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Field v. Field

New Jersey Superior Court, Appellate Division

Decided: June 11, 1954.


Clapp, Francis and Schettino. The opinion of the court was delivered by Francis, J.A.D.


[31 NJSuper Page 141]

The consolidated appeals in this cause were argued on November 3, 1953. At that time the conclusion was reached to await the decision of the Florida Supreme Court on a pending petition for rehearing in the divorce action between the parties. Accordingly the following unreported per curiam opinion was filed:

"These consolidated appeals bring up for review two orders entered in the Chancery Division respectively (1) dismissing defendant's petition to vacate all proceedings in the separate maintenance action brought by plaintiff (Docket M-702-51), and (2) denying defendant's motion to dismiss the complaint in plaintiff's matrimonial injunction action (Docket M-3903-51).

The parties were married in 1922, came to New Jersey to live in 1925, and have resided in Short Hills, Essex County, since 1940. On December 29, 1950 they, accompanied by plaintiff's personal maid, went to Florida for a vacation. The Short Hills house was left intact and ready for occupancy upon their return. All of the clothing and personal belongings of the parties remained there. Defendant's assets, consisting largely of negotiable securities, remained in his safety deposit box in the Millburn Bank, and other assets of value were left in New Jersey.

On or about February 25, 1951 plaintiff and the maid returned to Short Hills. Plaintiff alleges that this was done at defendant's request, that he made all necessary arrangements for the trip, including

[31 NJSuper Page 142]

a chauffeur and expense money, and stated he would rejoin plaintiff in the near future either at the Short Hills home or at their summer home in Union Springs, New York. He did not do so.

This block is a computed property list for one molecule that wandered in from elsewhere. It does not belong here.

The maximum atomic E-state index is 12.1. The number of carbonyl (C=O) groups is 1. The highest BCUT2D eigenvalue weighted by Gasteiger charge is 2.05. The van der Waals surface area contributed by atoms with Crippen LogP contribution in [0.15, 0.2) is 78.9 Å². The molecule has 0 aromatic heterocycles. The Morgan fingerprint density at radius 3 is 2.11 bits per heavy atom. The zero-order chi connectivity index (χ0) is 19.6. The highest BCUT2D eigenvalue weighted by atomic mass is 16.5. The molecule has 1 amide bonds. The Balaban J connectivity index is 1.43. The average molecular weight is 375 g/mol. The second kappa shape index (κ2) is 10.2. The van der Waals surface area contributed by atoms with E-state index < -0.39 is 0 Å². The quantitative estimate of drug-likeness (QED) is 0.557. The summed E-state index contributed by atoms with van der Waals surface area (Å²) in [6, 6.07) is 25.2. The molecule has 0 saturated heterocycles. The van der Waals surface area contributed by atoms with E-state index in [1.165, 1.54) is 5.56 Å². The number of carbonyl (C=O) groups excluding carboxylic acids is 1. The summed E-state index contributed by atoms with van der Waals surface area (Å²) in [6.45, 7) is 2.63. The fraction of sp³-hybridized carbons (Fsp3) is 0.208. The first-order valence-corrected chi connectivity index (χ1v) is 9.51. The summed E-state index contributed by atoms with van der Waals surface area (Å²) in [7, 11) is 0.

Plaintiff has continued to reside in Short Hills. Defendant remained in Florida and failed to support his wife. He returned to New Jersey briefly on two occasions; on the first trip he removed all his securities from his safety deposit box and on the second assaulted plaintiff and the maid. Defendant was subsequently indicted by the Essex County grand jury for criminal desertion of plaintiff and for assault. These indictments are still outstanding.

Plaintiff, claiming to be destitute, instituted a separate maintenance action and sequestered defendant's assets in New Jersey under N.J.S. 2 A:34-24 to 26. Jurisdiction was obtained by publication and registered mail service of the complaint, annexed affidavits and order of publication on defendant in Florida. With full knowledge of the proceedings, he failed to appear or interpose a defense in the action.

Plaintiff then petitioned for alimony pendente lite. The petition and order to show cause were served on defendant by registered mail. On January 10, 1952 the Chancery Division entered an order directing the sequestrator to pay plaintiff $100 a week alimony and her attorney a $3,000 counsel fee, pendente lite. Soon after an order was entered appointing the sequestrator receiver of defendant's assets.

Final judgment in the separate maintenance action was entered February 19, 1952, directing the sequestrator and receiver to pay plaintiff out of monies then or in the future in his hands the sum of $300 a week from October 5, 1951, less payments theretofore made, and a counsel fee to her attorney of $7,500 in addition to the fee theretofore allowed. The attorney was later allowed an additional counsel fee of $500 out of the sequestered funds. (A report subsequently filed by the receiver shows that he realized $41,015.05 from certain assets; it was from these monies that he paid the support, counsel fees and other expenses.)

Within a month after this final judgment, and on March 21, 1952, defendant instituted suit for divorce against plaintiff in Florida, charging her with desertion on February 25, 1951. The complaint is in the usual form and alleges defendant's residence in Florida for more than 90 days immediately preceding the filing of the complaint. On April 9 plaintiff filed her complaint to enjoin defendant from proceeding with his Florida action or with any action relating to the marriage, except in the State of New Jersey. An order to show cause with a restraint against prosecution of the Florida suit was made on the same day, returnable April 18. Copies of the order and of the complaint were served upon defendant in Florida by registered mail. Defendant failing to appear upon the return day, the Chancery Division entered an order continuing the restraint until further order of the court, and this order was also served on defendant by registered mail, a copy being mailed to the judge of the court in which the Florida divorce was pending.